My bitcoin universe allows for each post on this message board to be represented in the block chain. Every twitter, every facebook post, every cookie stored on a computer, every command sent to an internet connected lightbulb to switch on and off. Maybe scarcity or value if you will, is eventually tied to status or importance. If the protocol is to enable a home security system, I'd want a rock solid layer of anonymity built into it. A mixer, allowing my wallet to track my own transactions but a trusted and lawful central authority, who would chase down evil doers who may have somehow hacked into my door lock...  a messaging system that alerts all the cameras in a community to be on the lookout for... yet thinks-first before sending neighbors of the reporting house to their windows with shotguns... moral code built in through consensus, rulings such as no victim, no crime... dignity code protecting against embarrassment (such as this half-baked post), maybe it's the Ladies Tuesday Night card club and they get together to go over their neighborhood bitcoin reports... after all, we need to have something to do after so many jobs are replaced by bitcoin - meet the new job, same as the old job - only more fun, more neighborly, complete with a peer group who generally has been proven to care... otherwise bitcoin couldn't exist, Satoshi Social Contract. - perhaps a centralized know your customer node that dials emergency services when an alarm triggers... if the protocol were to represent shares in a company, I'd want wide open disclosure to... perhaps a limited audience... such as shareholders and regulators but not competitors.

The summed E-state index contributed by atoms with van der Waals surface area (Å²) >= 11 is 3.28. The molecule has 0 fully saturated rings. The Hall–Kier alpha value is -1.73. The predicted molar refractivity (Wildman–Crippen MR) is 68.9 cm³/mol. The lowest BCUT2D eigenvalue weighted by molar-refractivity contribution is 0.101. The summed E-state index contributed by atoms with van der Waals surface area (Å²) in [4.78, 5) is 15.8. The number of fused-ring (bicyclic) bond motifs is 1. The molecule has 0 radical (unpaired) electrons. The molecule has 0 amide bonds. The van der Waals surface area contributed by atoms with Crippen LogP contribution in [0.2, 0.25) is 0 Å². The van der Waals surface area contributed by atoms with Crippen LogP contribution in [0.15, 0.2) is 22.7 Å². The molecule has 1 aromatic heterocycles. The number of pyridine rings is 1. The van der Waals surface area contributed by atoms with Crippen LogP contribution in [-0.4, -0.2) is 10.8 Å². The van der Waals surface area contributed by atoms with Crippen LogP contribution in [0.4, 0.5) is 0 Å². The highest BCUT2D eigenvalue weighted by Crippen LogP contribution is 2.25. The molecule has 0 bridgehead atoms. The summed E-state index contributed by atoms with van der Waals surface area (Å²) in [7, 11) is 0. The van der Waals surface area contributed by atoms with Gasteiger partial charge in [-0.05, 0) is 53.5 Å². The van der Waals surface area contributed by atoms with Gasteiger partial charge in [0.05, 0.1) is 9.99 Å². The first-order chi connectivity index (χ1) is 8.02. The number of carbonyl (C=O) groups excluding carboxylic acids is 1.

Sorry for the ramble but I have a feeling this is a forum where I'll be forgiven Cheesy

Has this been said yet?  
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May 02, 2014, 12:38:25 AM
 #24

Here's another article that touches BTC and Rand Paul pertaining to when an executive in Silicon Valley asked him about it in recent times. And considering he's the Ace for liberty that will likely run for President and actually have serious shot at it, it's worth a read: http://money.cnn.com/2014/05/01/technology/rand-paul-silicon-valley.pr.fortune/index.html


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Rand Paul, the undeclared yet arguably front-running Republican presidential contender, was trying to impress 40 young tech executives and entrepreneurs. Over happy-hour beers in San Francisco earlier this spring, the Kentucky insurgent fielded standard-issue queries on his opposition to National Security Agency spying practices and the Affordable Care Act. But Chris Morton, co-founder of BlockScore, an online fraud-prevention company, asked a question that tested Paul's tech chops: What did the senator think of Bitcoin?

Turns out that not only was Paul enthusiastic about its possibilities, but before its recent troubles he had asked his staff to explore how he might go about accepting campaign contributions in the digital currency. "People were impressed," said 29-year-old Garrett Johnson, the founder of SendHub and the organizer of the event.